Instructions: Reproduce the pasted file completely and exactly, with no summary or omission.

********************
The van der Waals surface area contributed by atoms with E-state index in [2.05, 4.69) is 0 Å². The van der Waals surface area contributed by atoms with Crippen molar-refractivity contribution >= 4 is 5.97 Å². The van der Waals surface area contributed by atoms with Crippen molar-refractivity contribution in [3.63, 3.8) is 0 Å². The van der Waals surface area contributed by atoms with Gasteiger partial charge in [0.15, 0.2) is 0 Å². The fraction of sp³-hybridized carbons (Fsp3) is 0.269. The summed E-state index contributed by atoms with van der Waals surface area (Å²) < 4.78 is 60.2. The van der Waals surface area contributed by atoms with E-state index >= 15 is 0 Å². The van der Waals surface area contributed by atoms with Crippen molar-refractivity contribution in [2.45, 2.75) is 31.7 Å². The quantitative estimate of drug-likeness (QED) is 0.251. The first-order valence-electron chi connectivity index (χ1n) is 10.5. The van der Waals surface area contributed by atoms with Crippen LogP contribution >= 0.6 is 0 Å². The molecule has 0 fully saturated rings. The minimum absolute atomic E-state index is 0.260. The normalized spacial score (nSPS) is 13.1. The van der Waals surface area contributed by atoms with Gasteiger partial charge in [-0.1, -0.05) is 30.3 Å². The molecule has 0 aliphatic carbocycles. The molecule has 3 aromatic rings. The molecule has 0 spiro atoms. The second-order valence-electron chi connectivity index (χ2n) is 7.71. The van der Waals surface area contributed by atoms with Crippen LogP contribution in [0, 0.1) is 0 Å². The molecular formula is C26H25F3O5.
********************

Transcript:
The van der Waals surface area contributed by atoms with E-state index in [2.05, 4.69) is 0 Å². The van der Waals surface area contributed by atoms with Crippen molar-refractivity contribution >= 4 is 5.97 Å². The van der Waals surface area contributed by atoms with Crippen molar-refractivity contribution in [3.63, 3.8) is 0 Å². The van der Waals surface area contributed by atoms with Gasteiger partial charge in [0.15, 0.2) is 0 Å². The fraction of sp³-hybridized carbons (Fsp3) is 0.269. The summed E-state index contributed by atoms with van der Waals surface area (Å²) < 4.78 is 60.2. The van der Waals surface area contributed by atoms with E-state index >= 15 is 0 Å². The van der Waals surface area contributed by atoms with Crippen molar-refractivity contribution in [2.45, 2.75) is 31.7 Å². The quantitative estimate of drug-likeness (QED) is 0.251. The first-order valence-electron chi connectivity index (χ1n) is 10.5. The van der Waals surface area contributed by atoms with Crippen LogP contribution >= 0.6 is 0 Å². The molecule has 0 fully saturated rings. The minimum absolute atomic E-state index is 0.260. The normalized spacial score (nSPS) is 13.1. The van der Waals surface area contributed by atoms with Gasteiger partial charge in [-0.1, -0.05) is 30.3 Å². The molecule has 0 aliphatic carbocycles. The molecule has 3 aromatic rings. The molecule has 0 spiro atoms. The second-order valence-electron chi connectivity index (χ2n) is 7.71. The van der Waals surface area contributed by atoms with Crippen LogP contribution in [0, 0.1) is 0 Å². The molecular formula is C26H25F3O5.